Independently altogether of the premium for iron boats of two feet draught of water and 40-horse power, for which you propose to compete, there exists at present a contract under which a steam boat of wood is covenanted to be on the River Murray next month, for at least 12 trips as far as the River Darling. This boat is to be of 40-horse power, 100 tons burden, 100 feet long, and is to be supplied with a punt of the like tonnage. The contractor has recently (in September 1852) reported his exploration of the River Murray for a distance of 1,300 miles; the depth of water being found to be seven and five fathoms to a quarter less three; and he is induced to suppose that, even under the most unfavourable circumstances, the depth in the channel is neverless than four feet. Subsequently to this report, the contractorhas stated his belief to be that, in seasons of flood, the steamer will be able to reach the town of Albury, in New South Wales.
Although all the information in my possession leads me to conclude that it is in your power to place the first, and, therefore, the successful iron steamers on the River Murray, in terms of the notice of premium, you must, of course, be aware that should any other iron steamers of the requisite description precede you, the premium will be theirs and not yours.
I am, &c.
(Signed) Messrs. Allen and Skinner, Steel-yard Wharf, Upper Thames-street.
H. E. F. YOUNG,
Adelaide, April 5, 1853.
These rules are in substitution of those fixed by proclamation in 1851, and are issued in conformity with an Act, No. 10, of 17 Nov. 1848, intituled, “ An "Act to regulate the occupation of Crown Lands in South Australia,” and are also authorized by a Royal Order in Council of the 19th June 1850.
H. E. F. YOUNG.
(Answered No. 51, August 5, 1853, page 85.)
SIR, I HAVE the honour to transmit copy of a proclamation to make general March 23, 1853. rules, under which the holders of purchased land within any hundred may depasture in common the unappropriated waste lands of the Crown situated therein.
I have, &c.
The Right Hon. Sir John S. Pakington, Bart., &c.
Enclosure in No. 2.
By his Excellency Sir Henry Edward Fox Young, Knight, Lieutenant Governor of Her
WHEREAS by an ordinance enacted by the Governor of South Australia, with the advice and consent of the Legislative Council thereof, bearing date the seventeenth day of November, one thousand eight hundred forty-eight (No. 10), "To regulate the occupation of Crown Lands in South Australia," it is amongst other things enacted, "That it shall be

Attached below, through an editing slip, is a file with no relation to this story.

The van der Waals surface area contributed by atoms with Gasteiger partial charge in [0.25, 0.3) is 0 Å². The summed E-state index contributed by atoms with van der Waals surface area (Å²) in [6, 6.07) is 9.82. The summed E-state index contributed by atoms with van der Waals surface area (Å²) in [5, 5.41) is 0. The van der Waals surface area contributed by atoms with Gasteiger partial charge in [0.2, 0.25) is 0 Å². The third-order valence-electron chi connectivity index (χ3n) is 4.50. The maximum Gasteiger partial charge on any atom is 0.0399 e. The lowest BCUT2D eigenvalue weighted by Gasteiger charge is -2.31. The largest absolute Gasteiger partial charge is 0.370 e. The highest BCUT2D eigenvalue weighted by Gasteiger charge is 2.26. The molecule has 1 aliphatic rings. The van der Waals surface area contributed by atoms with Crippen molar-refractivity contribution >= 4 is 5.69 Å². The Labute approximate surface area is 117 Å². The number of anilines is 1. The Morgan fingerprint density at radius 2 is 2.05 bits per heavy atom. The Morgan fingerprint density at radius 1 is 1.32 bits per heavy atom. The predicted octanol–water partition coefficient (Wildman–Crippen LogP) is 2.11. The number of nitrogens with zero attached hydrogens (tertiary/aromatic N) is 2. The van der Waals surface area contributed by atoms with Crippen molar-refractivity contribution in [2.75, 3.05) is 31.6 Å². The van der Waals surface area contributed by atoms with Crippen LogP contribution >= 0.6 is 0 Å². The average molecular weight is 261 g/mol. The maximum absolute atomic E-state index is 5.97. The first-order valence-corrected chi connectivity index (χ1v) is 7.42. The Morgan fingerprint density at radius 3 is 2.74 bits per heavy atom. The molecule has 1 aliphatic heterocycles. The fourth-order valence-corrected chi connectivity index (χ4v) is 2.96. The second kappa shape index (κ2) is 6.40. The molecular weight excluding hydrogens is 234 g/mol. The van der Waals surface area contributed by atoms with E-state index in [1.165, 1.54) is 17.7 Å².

Encl. in No. 2.
lawful for the Governor, by proclamation published in the "South Australian Govern-
Now therefore I, the Lieutenant Governor aforesaid, by virtue and in pursuance of the
Given under my hand and the public seal of the said province, at Adelaide, this
God Save the Queen!
SCHEDULE REFERRED TO.
1. Every holder of purchased land situated within any hundred or part of a hundred not constituted a district for the purposes of the District Councils Act, will be entitled on taking out a depasturing license, to depasture on the unappropriated waste lands of the Crown, within the hundred or part of a hundred in which such purchased land is situated, one head of great cattle, or six head of small cattle, for every five acres of purchased land so held.
2. Applications for depasturing licences must be made to the Commissioner of Crown lands, (or to such other officers as may be appointed hereafter to receive the same, (in the form annexed marked A.) between the 1st and 30th of June in each year.
3. Depasturing licences in the form annexed, marked B, will be granted to the applicants on payment of the following fees, namely, for a licence to depasture not more than five head of great cattle, the sum of two shillings and sixpence; for a licence to depasturate any number of great cattle exceeding five, the sum of sixpence per head; which fees must be paid at the time of applying for a licence.
4. The words "great cattle" shall be construed to mean horned cattle and horses, and the words "small cattle" shall be construed to mean sheep, goats, and swine.
Form of application for a Depasturing Licence.
I, A. B., being the lawful occupier of the following sections of purchased land in the
head of great cattle,
[Number of sections referred to.]
To the Commissioner of Crown Lands.
[or in that portion not constituted a district council], and is hereby licensed to depasture head of small cattle,